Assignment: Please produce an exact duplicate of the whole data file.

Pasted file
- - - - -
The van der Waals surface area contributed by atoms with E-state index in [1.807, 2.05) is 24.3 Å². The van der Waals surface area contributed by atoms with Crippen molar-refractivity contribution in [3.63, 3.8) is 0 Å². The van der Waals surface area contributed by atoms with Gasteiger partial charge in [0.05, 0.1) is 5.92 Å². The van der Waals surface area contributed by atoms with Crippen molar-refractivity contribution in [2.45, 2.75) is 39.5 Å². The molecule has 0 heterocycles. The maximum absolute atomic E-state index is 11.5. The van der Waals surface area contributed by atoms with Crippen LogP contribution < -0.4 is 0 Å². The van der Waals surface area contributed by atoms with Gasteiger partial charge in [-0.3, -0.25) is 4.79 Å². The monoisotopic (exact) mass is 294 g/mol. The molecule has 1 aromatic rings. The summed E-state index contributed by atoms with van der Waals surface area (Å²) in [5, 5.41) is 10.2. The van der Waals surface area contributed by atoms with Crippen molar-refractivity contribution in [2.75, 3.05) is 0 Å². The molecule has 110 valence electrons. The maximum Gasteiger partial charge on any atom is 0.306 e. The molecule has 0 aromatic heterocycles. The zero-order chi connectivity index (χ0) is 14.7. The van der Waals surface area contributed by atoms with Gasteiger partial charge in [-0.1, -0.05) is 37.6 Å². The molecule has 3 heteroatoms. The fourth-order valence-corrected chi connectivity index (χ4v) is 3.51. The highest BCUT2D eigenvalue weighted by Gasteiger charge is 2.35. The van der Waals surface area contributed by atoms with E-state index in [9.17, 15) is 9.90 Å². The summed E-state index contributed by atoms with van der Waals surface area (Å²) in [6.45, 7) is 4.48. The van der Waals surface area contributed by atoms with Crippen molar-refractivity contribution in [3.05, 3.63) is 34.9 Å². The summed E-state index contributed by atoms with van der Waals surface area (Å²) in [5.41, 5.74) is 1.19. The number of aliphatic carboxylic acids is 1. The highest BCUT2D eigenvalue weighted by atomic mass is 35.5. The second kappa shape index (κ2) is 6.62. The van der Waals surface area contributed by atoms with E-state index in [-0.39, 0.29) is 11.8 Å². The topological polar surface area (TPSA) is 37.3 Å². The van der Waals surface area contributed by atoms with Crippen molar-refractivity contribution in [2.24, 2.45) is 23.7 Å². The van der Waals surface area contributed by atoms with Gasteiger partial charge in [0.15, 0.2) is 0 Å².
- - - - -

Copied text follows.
The van der Waals surface area contributed by atoms with E-state index in [1.807, 2.05) is 24.3 Å². The van der Waals surface area contributed by atoms with Crippen molar-refractivity contribution in [3.63, 3.8) is 0 Å². The van der Waals surface area contributed by atoms with Gasteiger partial charge in [0.05, 0.1) is 5.92 Å². The van der Waals surface area contributed by atoms with Crippen molar-refractivity contribution in [2.45, 2.75) is 39.5 Å². The molecule has 0 heterocycles. The maximum absolute atomic E-state index is 11.5. The van der Waals surface area contributed by atoms with Crippen LogP contribution < -0.4 is 0 Å². The van der Waals surface area contributed by atoms with Gasteiger partial charge in [-0.3, -0.25) is 4.79 Å². The monoisotopic (exact) mass is 294 g/mol. The molecule has 1 aromatic rings. The summed E-state index contributed by atoms with van der Waals surface area (Å²) in [5, 5.41) is 10.2. The van der Waals surface area contributed by atoms with Crippen molar-refractivity contribution in [2.75, 3.05) is 0 Å². The molecule has 110 valence electrons. The maximum Gasteiger partial charge on any atom is 0.306 e. The molecule has 0 aromatic heterocycles. The zero-order chi connectivity index (χ0) is 14.7. The van der Waals surface area contributed by atoms with Gasteiger partial charge in [-0.1, -0.05) is 37.6 Å². The molecule has 3 heteroatoms. The fourth-order valence-corrected chi connectivity index (χ4v) is 3.51. The highest BCUT2D eigenvalue weighted by Gasteiger charge is 2.35. The van der Waals surface area contributed by atoms with E-state index in [9.17, 15) is 9.90 Å². The summed E-state index contributed by atoms with van der Waals surface area (Å²) in [6.45, 7) is 4.48. The van der Waals surface area contributed by atoms with Crippen molar-refractivity contribution in [3.05, 3.63) is 34.9 Å². The summed E-state index contributed by atoms with van der Waals surface area (Å²) in [5.41, 5.74) is 1.19. The number of aliphatic carboxylic acids is 1. The highest BCUT2D eigenvalue weighted by atomic mass is 35.5. The second kappa shape index (κ2) is 6.62. The van der Waals surface area contributed by atoms with E-state index in [-0.39, 0.29) is 11.8 Å². The topological polar surface area (TPSA) is 37.3 Å². The van der Waals surface area contributed by atoms with Crippen molar-refractivity contribution in [2.24, 2.45) is 23.7 Å². The van der Waals surface area contributed by atoms with Gasteiger partial charge in [0.15, 0.2) is 0 Å².